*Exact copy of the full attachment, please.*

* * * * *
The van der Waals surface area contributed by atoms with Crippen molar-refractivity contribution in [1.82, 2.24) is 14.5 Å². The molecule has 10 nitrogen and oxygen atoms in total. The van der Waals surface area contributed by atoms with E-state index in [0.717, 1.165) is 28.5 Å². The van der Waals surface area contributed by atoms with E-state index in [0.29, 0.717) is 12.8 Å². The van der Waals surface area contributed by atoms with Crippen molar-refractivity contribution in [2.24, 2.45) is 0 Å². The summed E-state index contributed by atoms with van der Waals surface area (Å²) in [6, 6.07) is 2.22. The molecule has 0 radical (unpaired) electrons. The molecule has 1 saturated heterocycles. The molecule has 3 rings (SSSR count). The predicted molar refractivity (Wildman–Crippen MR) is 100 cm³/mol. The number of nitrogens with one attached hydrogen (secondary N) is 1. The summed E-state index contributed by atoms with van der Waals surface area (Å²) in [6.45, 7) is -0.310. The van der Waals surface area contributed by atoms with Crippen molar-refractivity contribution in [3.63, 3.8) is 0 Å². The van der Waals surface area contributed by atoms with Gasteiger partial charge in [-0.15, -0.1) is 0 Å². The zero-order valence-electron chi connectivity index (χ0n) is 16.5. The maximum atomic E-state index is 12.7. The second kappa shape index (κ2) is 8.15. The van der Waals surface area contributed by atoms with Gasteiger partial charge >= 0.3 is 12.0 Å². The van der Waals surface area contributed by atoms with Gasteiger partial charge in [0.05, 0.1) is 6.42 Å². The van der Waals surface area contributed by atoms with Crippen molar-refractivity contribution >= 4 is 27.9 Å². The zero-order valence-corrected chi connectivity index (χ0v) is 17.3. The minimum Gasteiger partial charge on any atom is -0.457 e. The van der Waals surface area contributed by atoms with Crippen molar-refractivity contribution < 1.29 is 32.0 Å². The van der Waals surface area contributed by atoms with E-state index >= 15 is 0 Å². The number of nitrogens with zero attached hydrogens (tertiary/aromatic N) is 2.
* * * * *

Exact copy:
The van der Waals surface area contributed by atoms with Crippen molar-refractivity contribution in [1.82, 2.24) is 14.5 Å². The molecule has 10 nitrogen and oxygen atoms in total. The van der Waals surface area contributed by atoms with E-state index in [0.717, 1.165) is 28.5 Å². The van der Waals surface area contributed by atoms with E-state index in [0.29, 0.717) is 12.8 Å². The van der Waals surface area contributed by atoms with Crippen molar-refractivity contribution in [2.24, 2.45) is 0 Å². The summed E-state index contributed by atoms with van der Waals surface area (Å²) in [6, 6.07) is 2.22. The molecule has 0 radical (unpaired) electrons. The molecule has 1 saturated heterocycles. The molecule has 3 rings (SSSR count). The predicted molar refractivity (Wildman–Crippen MR) is 100 cm³/mol. The number of nitrogens with one attached hydrogen (secondary N) is 1. The summed E-state index contributed by atoms with van der Waals surface area (Å²) in [6.45, 7) is -0.310. The van der Waals surface area contributed by atoms with Crippen molar-refractivity contribution in [3.63, 3.8) is 0 Å². The van der Waals surface area contributed by atoms with Gasteiger partial charge in [-0.15, -0.1) is 0 Å². The zero-order valence-electron chi connectivity index (χ0n) is 16.5. The maximum atomic E-state index is 12.7. The second kappa shape index (κ2) is 8.15. The van der Waals surface area contributed by atoms with Gasteiger partial charge >= 0.3 is 12.0 Å². The van der Waals surface area contributed by atoms with Gasteiger partial charge in [0.05, 0.1) is 6.42 Å². The van der Waals surface area contributed by atoms with Crippen molar-refractivity contribution >= 4 is 27.9 Å². The zero-order valence-corrected chi connectivity index (χ0v) is 17.3. The minimum Gasteiger partial charge on any atom is -0.457 e. The van der Waals surface area contributed by atoms with Crippen molar-refractivity contribution < 1.29 is 32.0 Å². The van der Waals surface area contributed by atoms with E-state index >= 15 is 0 Å². The number of nitrogens with zero attached hydrogens (tertiary/aromatic N) is 2.